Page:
As usual, Nicole Sandler begins the show with an update of the news of the day.

This week marked the 50th anniversary of the riot at the Democratic National Convention in Chicago. Journalist Will Bunch reflected on that night in a long Twitter thread. He joins us today to talk about how that night influenced the rest of his life.

Here’s Will’s Twitter thread:

  1. OK, OK, I know it’s always the big anniversary of…something, but to me, tonight is the only (political) anniversary that matters. What I watched 50 years ago tonight put me on a journey to become the person I am today. Pull up a chair and I’ll try to explain why.
  2. I was 9 years old on August 28, 1968. I’d been a precociously nerdy kid – a Civil War history geek at age 5, now a sports fan who demanded my dad’s NY Post every night to read about baseball. But I was starting to get curious about the bigger world. How could you not?
  3. On June 6,, I was walking to school (kids still did that) when I heard blaring from a car that Bobby Kennedy had died of his gunshot wounds. The news scared me in all the ways that a 9-year-old gets scared. And MLK had just been killed. Was this the world I’d been born into?
  4. I had a vague awareness of the election, mainly because my dad – a school textbook editor in his early 30s – was going off to volunteer for Eugene McCarthy. So, when the Democratic convention in Chicago came that August, I had a naïve curiosity to see what was this all about.
  5. The big night was Wednesday, August 28, the roll call for president! Some of my parents’ friends came over to watch because we had a newfangled big color TV in our linoleum family room. They came every year for Miss America. This would be a different kind of “beauty pageant.”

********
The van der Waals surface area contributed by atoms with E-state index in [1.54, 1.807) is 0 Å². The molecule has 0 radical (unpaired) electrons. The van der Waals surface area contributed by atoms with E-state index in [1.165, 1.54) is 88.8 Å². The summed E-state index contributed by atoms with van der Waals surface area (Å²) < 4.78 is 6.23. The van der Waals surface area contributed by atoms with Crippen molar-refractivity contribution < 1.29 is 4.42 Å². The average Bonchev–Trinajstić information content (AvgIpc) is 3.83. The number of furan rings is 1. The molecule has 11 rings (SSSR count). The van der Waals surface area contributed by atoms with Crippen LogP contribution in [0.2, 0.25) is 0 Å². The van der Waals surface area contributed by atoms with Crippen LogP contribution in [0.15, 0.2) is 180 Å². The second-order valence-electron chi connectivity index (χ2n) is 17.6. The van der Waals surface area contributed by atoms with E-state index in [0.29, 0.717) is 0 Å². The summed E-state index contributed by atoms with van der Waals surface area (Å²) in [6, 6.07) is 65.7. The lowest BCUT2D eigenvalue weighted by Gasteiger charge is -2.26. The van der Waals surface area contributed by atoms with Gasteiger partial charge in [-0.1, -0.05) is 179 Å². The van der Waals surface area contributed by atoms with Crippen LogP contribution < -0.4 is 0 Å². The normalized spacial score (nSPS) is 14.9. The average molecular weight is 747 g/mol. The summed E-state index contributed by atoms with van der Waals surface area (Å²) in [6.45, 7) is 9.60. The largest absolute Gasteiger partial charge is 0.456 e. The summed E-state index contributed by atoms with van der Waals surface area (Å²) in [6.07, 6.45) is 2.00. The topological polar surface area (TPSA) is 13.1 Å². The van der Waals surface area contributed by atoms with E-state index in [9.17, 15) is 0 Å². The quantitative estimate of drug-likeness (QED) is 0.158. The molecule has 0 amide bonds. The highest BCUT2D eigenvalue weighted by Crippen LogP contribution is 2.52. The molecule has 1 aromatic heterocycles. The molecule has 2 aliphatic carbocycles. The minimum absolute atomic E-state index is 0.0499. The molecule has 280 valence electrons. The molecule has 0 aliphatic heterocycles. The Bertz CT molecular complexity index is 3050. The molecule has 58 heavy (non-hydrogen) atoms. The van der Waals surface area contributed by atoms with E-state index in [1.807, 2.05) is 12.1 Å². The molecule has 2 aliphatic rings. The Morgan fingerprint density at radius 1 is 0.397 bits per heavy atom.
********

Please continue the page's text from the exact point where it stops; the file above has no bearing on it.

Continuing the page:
6. While we were watching the debates, the anchor – probably either Chet Huntley or David Brinkley on NBC – made a stunning announcement. There was violence between police and protesters at the Conrad Hilton Hotel, so serious they would break away from the proceedings to show it.
  7. Today it’s hard to explain what a big deal this was. There was no easy technology for cutting to live coverage. Film would have to be instead raced to the convention hall and aired, unedited. The film of the riot was 17 minutes. America would never feel the same.
  8. The dark, blurry, TV-camera lit footage was shocking. It showed police wailing on everyone and anything with flying nightsticks and occasionally their fists. No sooner had they finished clubbing a protester or journalist when the next posse ran into the throng, swinging.
  9. In the background, a chant: “The whole world is watching.” I was spellbound. About halfway through, my parents’ friend Bobbi Sherman said something I will never forget: “I don’t think little Willy should be watching this.” Needless to say, that had the opposite effect!
  10. I vaguely recall retreating to the top of the stairs – but continuing to watch. It was a moment that – even at age 9 – demanded taking a side. You were with authority, using ruthless violence to suppress political dissent, or you were against them. I chose the hippies.